Back to School: Backpacks 101Posted on: September 17, 2014Categories: LiveWell 24/7
With the return of the school year, your children are likely shouldering backpacks on their way to the bus and down school hallways. While backpacks are convenient and often necessary, they can also pose a health risk if not used properly.
Backpacks, especially overloaded ones, can strain muscles and joints, causing fatigue and injury to your child. Children should carry no more than 10 to 15 percent of their body weight in their backpacks. To keep your child free from unnecessary back pain, help him or her determine how to keep the load as light as possible. Sort through books and supplies and determine what is necessary for daily use, and encourage your child to take advantage of a locker or other school storage space as much as possible.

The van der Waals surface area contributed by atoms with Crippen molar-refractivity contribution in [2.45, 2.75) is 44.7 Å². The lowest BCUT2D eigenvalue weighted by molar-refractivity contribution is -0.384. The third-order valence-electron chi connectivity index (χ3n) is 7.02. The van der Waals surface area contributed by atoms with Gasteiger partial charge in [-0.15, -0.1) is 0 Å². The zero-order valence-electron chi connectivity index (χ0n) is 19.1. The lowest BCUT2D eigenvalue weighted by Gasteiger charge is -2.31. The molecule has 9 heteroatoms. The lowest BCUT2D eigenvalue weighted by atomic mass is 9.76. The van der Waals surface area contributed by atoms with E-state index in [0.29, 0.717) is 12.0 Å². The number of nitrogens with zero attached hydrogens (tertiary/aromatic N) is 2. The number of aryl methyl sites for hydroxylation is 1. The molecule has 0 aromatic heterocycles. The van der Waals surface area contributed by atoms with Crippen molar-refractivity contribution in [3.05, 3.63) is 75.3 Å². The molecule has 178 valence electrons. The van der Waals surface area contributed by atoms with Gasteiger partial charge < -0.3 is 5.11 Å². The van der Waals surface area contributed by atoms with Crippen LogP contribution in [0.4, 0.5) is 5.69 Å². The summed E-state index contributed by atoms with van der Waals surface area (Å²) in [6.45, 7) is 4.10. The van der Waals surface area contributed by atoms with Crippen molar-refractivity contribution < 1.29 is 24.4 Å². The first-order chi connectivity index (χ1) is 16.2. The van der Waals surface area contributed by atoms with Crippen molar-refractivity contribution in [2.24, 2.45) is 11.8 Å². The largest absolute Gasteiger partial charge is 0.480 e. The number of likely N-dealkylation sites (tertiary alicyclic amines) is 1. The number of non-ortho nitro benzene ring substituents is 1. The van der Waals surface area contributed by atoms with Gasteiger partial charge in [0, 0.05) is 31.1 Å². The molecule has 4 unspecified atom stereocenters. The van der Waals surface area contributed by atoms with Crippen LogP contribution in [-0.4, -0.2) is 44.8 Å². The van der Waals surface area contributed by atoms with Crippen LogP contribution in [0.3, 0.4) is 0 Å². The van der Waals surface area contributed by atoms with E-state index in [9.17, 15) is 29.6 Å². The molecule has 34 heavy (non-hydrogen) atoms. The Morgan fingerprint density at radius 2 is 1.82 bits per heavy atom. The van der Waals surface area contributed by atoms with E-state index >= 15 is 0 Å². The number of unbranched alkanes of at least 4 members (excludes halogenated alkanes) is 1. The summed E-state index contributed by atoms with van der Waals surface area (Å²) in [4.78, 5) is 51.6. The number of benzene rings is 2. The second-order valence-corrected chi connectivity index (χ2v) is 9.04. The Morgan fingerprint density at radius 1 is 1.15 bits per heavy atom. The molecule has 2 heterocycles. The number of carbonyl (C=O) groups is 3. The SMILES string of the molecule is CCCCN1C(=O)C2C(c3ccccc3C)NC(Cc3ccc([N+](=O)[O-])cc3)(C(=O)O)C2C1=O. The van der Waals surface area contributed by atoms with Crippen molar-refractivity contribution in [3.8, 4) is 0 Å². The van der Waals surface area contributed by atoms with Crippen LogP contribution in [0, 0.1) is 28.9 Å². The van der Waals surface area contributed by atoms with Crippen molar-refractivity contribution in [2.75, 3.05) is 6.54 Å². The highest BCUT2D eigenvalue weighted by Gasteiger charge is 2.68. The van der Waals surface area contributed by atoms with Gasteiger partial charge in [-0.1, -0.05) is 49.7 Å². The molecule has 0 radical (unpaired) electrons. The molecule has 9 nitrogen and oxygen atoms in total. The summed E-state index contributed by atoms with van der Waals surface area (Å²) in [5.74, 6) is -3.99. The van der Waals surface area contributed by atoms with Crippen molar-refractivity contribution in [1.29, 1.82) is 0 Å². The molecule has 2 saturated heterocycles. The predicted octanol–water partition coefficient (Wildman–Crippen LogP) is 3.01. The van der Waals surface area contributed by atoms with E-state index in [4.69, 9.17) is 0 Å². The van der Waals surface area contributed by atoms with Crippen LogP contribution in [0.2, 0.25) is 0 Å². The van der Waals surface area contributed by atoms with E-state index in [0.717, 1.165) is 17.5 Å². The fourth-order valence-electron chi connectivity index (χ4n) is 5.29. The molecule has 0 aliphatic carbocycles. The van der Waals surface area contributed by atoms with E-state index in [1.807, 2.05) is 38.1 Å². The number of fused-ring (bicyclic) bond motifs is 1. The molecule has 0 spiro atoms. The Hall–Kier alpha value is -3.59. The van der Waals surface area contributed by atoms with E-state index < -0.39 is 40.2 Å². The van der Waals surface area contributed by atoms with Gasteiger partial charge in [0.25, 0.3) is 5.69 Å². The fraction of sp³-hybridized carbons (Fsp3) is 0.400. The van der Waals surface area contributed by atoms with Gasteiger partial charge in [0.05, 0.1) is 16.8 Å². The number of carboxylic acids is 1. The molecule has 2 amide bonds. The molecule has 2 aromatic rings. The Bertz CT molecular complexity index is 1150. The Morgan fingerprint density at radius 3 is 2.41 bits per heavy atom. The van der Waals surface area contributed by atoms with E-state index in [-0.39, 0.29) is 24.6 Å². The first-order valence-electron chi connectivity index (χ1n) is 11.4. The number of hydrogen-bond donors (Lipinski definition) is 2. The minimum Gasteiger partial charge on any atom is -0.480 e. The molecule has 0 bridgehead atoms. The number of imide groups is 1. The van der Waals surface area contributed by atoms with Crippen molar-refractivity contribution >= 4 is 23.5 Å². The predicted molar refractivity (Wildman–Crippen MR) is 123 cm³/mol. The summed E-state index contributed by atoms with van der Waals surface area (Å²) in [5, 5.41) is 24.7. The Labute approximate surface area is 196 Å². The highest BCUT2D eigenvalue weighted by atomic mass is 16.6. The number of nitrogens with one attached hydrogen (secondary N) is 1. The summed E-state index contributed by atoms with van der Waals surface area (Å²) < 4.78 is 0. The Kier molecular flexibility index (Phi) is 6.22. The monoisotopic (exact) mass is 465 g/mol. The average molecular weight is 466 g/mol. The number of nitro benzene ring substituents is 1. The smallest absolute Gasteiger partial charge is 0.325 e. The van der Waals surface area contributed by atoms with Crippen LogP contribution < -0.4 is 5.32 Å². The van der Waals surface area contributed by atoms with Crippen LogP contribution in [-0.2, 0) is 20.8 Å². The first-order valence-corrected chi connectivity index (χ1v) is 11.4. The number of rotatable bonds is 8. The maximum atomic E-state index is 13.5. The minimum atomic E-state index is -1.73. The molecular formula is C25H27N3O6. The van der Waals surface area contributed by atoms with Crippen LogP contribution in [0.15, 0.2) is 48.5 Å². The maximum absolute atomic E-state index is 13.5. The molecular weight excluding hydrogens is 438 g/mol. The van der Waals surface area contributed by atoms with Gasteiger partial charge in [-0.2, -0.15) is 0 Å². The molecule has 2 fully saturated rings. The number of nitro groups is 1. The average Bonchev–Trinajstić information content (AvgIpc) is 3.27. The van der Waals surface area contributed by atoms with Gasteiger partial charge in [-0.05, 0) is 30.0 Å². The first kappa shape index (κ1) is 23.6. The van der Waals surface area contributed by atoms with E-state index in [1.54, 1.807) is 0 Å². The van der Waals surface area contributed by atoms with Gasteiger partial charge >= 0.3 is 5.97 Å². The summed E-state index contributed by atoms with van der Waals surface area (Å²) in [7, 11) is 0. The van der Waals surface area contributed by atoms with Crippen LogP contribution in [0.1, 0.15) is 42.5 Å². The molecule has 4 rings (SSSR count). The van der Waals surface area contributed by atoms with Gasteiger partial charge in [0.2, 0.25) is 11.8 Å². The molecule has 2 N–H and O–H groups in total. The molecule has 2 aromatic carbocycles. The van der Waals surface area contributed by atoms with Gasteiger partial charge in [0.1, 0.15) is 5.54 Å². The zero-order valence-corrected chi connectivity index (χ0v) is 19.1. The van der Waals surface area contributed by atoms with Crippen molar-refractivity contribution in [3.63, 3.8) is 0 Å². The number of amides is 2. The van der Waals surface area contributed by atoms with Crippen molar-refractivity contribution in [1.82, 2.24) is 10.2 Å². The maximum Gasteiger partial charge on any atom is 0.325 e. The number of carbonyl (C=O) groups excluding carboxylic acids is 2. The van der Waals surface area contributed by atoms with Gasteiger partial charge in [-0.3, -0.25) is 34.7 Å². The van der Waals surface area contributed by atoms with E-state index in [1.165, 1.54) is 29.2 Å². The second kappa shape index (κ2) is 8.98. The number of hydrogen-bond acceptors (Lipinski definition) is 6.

Properly adjusting the backpack is important and can help reduce potential back pain or strains. First, choose a backpack that fits your child. A bag that is proportionally too large will not only be unwieldy and difficult to adjust properly, but it is also easier to overfill because the space is available. Also, look for a backpack that has wide, padded straps in order to avoid digging into the shoulders and neck.
Once an appropriate bag has been chosen, adjust the straps to fit the child properly, with the bag resting evenly in the middle of the back. Encourage your child to avoid carrying the bag on only one shoulder, as this can lead to additional strain.